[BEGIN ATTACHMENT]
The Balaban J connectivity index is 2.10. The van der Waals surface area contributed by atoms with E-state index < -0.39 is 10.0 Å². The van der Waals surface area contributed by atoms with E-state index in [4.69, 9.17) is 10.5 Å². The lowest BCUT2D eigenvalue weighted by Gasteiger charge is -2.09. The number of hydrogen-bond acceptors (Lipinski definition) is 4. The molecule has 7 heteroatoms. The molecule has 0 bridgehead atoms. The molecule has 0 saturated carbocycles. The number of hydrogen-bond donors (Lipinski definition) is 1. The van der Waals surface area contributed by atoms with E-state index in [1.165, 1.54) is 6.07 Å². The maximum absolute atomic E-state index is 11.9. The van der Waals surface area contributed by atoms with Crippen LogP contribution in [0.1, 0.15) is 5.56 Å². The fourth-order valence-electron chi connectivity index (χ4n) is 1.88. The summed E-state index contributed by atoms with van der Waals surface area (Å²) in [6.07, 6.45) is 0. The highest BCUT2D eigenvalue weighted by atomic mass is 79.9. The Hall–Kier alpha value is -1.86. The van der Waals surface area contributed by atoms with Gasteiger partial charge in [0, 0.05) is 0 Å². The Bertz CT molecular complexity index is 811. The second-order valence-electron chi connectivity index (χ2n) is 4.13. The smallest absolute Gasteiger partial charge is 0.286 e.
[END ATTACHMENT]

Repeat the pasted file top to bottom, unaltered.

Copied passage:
The Balaban J connectivity index is 2.10. The van der Waals surface area contributed by atoms with E-state index < -0.39 is 10.0 Å². The van der Waals surface area contributed by atoms with E-state index in [4.69, 9.17) is 10.5 Å². The lowest BCUT2D eigenvalue weighted by Gasteiger charge is -2.09. The number of hydrogen-bond acceptors (Lipinski definition) is 4. The molecule has 7 heteroatoms. The molecule has 0 bridgehead atoms. The molecule has 0 saturated carbocycles. The number of hydrogen-bond donors (Lipinski definition) is 1. The van der Waals surface area contributed by atoms with E-state index in [1.165, 1.54) is 6.07 Å². The maximum absolute atomic E-state index is 11.9. The van der Waals surface area contributed by atoms with Crippen LogP contribution in [0.1, 0.15) is 5.56 Å². The fourth-order valence-electron chi connectivity index (χ4n) is 1.88. The summed E-state index contributed by atoms with van der Waals surface area (Å²) in [6.07, 6.45) is 0. The highest BCUT2D eigenvalue weighted by atomic mass is 79.9. The Hall–Kier alpha value is -1.86. The van der Waals surface area contributed by atoms with Gasteiger partial charge in [0, 0.05) is 0 Å². The Bertz CT molecular complexity index is 811. The second-order valence-electron chi connectivity index (χ2n) is 4.13. The smallest absolute Gasteiger partial charge is 0.286 e.